Instead of being considered as a unique individual, the child will be a copy of his parent, and be expected to share the same traits and interests, such that his life will no longer be his own. This is an unacceptable infringement of the liberty and autonomy that we grant to every human person. The confusion of the offspring is likely to be compounded by the fact that his ‘parent’, from whom he is cloned, will be genetically his twin brother or sister. There is no way of knowing how children will react to having such a confused genetic heritage.
“Today, we face another change — the radical reorganization of life at the genetic level. This could propel us into a “brave new world,” devaluing each individual and completing the divorce from nature that began a long time ago.”
“Amongst the arguments raised against cloning has been concern that reproductive cloning would lessen the respect for individuals because of the feeling that they could easily be replaced.23 Every form of reproductive technology raises some question of human values, dignity, worth and juridical rights, some linked to the notion that the person should not be used as a mere mechanical instrument, and that every human individual is a non-repeatable being.”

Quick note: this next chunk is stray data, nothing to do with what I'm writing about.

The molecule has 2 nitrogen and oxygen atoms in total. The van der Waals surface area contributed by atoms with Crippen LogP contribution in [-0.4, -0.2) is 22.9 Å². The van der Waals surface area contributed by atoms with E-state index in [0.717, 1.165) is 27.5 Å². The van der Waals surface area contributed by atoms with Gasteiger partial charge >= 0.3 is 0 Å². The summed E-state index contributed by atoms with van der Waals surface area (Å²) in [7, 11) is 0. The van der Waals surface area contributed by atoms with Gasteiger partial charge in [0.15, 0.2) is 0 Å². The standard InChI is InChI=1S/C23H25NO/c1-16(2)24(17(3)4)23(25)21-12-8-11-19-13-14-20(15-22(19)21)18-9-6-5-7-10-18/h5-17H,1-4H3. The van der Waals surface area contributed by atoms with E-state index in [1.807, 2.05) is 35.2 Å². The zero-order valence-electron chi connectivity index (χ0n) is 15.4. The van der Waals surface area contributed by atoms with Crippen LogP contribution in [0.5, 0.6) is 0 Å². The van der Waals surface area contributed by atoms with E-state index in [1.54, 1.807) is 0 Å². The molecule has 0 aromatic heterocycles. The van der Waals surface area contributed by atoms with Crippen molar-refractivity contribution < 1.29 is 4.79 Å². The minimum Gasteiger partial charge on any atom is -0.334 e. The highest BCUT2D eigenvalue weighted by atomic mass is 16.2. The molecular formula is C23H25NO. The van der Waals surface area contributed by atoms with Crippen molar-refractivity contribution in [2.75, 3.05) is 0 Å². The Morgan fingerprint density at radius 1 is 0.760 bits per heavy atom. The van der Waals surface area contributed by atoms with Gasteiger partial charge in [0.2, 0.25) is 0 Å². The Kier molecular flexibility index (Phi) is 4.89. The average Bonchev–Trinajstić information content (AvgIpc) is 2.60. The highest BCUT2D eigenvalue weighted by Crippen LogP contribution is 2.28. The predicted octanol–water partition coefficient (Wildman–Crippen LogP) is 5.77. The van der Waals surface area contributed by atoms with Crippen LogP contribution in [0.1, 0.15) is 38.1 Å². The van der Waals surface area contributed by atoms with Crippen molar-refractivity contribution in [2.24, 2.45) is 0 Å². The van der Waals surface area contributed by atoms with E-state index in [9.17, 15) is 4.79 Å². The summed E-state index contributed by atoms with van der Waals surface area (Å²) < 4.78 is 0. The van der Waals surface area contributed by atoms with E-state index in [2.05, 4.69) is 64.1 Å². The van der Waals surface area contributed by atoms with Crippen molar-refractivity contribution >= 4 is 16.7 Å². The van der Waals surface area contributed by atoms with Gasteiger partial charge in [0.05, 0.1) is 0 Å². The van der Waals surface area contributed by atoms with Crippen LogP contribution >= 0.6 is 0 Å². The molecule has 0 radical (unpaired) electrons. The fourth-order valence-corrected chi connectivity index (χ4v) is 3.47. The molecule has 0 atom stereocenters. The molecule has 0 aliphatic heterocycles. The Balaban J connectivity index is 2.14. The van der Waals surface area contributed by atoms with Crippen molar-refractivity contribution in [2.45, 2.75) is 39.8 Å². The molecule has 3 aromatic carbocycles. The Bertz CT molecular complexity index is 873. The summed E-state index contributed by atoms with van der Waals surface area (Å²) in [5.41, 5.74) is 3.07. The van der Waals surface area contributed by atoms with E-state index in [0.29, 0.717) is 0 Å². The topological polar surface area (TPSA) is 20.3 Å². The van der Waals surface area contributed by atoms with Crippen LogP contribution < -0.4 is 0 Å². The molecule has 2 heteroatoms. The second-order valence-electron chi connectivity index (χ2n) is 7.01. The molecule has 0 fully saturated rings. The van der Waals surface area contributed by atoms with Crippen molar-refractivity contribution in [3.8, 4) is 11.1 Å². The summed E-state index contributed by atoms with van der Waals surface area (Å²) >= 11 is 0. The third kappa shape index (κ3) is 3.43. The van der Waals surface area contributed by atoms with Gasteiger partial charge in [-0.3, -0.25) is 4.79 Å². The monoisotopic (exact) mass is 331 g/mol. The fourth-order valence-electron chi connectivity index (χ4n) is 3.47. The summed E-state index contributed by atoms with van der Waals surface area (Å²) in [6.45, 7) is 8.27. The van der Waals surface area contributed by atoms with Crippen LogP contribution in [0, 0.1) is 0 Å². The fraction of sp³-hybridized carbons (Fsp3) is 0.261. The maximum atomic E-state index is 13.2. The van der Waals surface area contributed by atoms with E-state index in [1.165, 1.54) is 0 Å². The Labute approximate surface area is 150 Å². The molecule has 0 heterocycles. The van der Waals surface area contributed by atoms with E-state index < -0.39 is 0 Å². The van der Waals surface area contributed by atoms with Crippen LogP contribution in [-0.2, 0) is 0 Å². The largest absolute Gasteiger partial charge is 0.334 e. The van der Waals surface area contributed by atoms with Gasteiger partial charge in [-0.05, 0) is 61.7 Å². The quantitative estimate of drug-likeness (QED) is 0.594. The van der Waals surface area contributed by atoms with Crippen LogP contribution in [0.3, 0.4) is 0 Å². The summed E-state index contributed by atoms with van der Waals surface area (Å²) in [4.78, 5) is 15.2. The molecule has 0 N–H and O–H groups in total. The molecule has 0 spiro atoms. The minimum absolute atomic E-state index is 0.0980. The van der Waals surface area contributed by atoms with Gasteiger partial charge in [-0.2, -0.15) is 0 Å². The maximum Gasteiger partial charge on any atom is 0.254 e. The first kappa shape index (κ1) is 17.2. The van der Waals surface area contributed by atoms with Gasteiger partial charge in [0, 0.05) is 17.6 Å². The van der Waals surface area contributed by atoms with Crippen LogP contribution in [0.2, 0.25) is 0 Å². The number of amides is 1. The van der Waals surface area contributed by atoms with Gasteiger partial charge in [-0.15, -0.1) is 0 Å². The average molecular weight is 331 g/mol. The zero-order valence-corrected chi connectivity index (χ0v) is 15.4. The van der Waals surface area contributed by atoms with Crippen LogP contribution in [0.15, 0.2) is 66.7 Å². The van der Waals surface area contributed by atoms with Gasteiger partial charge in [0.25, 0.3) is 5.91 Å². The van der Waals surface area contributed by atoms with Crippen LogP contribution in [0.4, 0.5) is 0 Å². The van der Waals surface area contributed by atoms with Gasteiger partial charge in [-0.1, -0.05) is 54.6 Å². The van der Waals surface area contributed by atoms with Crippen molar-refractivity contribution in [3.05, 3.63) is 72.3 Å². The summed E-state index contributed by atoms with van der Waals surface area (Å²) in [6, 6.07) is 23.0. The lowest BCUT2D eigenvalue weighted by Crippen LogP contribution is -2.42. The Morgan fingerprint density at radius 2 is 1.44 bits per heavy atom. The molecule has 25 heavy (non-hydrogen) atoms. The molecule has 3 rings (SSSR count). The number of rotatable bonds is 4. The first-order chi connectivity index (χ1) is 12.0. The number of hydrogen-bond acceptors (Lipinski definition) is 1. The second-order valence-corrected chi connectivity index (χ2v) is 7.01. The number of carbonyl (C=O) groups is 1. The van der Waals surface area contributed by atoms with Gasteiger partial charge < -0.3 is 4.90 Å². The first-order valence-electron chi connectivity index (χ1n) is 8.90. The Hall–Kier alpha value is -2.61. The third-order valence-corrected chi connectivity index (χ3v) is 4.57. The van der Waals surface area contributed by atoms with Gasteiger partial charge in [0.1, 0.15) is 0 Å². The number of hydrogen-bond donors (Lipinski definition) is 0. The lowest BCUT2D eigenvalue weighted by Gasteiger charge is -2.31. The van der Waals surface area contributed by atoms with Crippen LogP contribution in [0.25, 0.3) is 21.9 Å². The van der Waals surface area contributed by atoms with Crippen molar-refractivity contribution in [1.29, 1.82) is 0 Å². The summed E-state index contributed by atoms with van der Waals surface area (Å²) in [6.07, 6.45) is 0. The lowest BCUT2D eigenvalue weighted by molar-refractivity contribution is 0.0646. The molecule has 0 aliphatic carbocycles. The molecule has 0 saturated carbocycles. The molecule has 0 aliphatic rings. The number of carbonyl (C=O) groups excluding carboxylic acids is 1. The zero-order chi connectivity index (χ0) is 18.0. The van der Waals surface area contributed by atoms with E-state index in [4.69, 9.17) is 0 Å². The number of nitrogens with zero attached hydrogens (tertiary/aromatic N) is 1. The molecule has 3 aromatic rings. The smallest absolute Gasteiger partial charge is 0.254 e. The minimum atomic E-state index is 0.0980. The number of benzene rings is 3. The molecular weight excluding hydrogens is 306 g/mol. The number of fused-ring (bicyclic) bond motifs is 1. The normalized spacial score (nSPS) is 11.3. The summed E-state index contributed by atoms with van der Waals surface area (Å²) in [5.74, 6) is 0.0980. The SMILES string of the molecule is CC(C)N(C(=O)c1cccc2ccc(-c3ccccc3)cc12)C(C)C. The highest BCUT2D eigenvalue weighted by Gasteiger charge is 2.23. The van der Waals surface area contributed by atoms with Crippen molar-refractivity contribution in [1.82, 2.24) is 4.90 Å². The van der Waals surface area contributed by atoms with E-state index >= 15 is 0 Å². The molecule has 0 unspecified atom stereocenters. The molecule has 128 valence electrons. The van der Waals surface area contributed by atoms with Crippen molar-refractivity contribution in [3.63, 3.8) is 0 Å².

“Many scientists and ethicists caution, too, against “genetic determinism,” pointing out that environmental factors play a critical role in shaping human development. Michael Jordan’s clone, lacking the same drive and training, might not be a basketball star.”
Why should it matter that clones posses individuality? Do other humans have full individuality? Yes and no. Similar to clones possessing the genetic code of their parent, so too do normal ordinary children. And, in the same way that an individual is influenced and shaped by their parents, so too are clones. That clones have a fully individual identity is, therefore, a false requirement.
Children produced by reproductive cloning will be ‘clones’ but not ‘copies’ of their parents: Different environmental factors, nurture, and the process of gestation mean that children will not be emotionally or mentally identical to the people from whom they are cloned. Furthermore, this objection would apply to all identical twins. A small proportion of identical twins do indeed suffer from psychological problems related to feelings of a lack of individuality. However, cloned children would in fact be in a better position than these monozygotic twins, as the clones will be many years younger than their genetic twins, which are of course their parents. They will not be daily compared to a physically identical individual, as there will be a gap between their ages, and hence psychological and physical characteristics, of tens of years.